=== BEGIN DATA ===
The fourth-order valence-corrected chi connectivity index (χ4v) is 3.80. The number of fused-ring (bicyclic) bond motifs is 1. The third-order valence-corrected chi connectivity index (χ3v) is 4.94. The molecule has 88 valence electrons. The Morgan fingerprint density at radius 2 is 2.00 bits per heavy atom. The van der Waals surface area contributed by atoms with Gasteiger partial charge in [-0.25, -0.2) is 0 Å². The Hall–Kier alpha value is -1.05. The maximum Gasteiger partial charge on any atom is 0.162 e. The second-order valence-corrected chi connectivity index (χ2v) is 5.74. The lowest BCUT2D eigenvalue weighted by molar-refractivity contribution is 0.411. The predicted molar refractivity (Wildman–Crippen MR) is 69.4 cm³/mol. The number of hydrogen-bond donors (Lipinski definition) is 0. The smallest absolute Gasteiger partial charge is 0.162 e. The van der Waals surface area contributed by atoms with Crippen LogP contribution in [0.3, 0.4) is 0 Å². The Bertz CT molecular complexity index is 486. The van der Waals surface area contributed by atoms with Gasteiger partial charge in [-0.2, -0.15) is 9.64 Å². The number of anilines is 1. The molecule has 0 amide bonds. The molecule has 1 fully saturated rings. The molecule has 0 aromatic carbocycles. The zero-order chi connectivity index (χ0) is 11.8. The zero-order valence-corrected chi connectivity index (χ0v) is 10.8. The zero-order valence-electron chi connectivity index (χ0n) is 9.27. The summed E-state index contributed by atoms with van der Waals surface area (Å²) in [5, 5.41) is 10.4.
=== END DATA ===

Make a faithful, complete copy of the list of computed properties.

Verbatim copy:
The fourth-order valence-corrected chi connectivity index (χ4v) is 3.80. The number of fused-ring (bicyclic) bond motifs is 1. The third-order valence-corrected chi connectivity index (χ3v) is 4.94. The molecule has 88 valence electrons. The Morgan fingerprint density at radius 2 is 2.00 bits per heavy atom. The van der Waals surface area contributed by atoms with Gasteiger partial charge in [-0.25, -0.2) is 0 Å². The Hall–Kier alpha value is -1.05. The maximum Gasteiger partial charge on any atom is 0.162 e. The second-order valence-corrected chi connectivity index (χ2v) is 5.74. The lowest BCUT2D eigenvalue weighted by molar-refractivity contribution is 0.411. The predicted molar refractivity (Wildman–Crippen MR) is 69.4 cm³/mol. The number of hydrogen-bond donors (Lipinski definition) is 0. The smallest absolute Gasteiger partial charge is 0.162 e. The van der Waals surface area contributed by atoms with Crippen LogP contribution in [0.3, 0.4) is 0 Å². The Bertz CT molecular complexity index is 486. The van der Waals surface area contributed by atoms with Gasteiger partial charge in [-0.2, -0.15) is 9.64 Å². The number of anilines is 1. The molecule has 0 amide bonds. The molecule has 1 fully saturated rings. The molecule has 0 aromatic carbocycles. The zero-order chi connectivity index (χ0) is 11.8. The zero-order valence-corrected chi connectivity index (χ0v) is 10.8. The zero-order valence-electron chi connectivity index (χ0n) is 9.27. The summed E-state index contributed by atoms with van der Waals surface area (Å²) in [5, 5.41) is 10.4.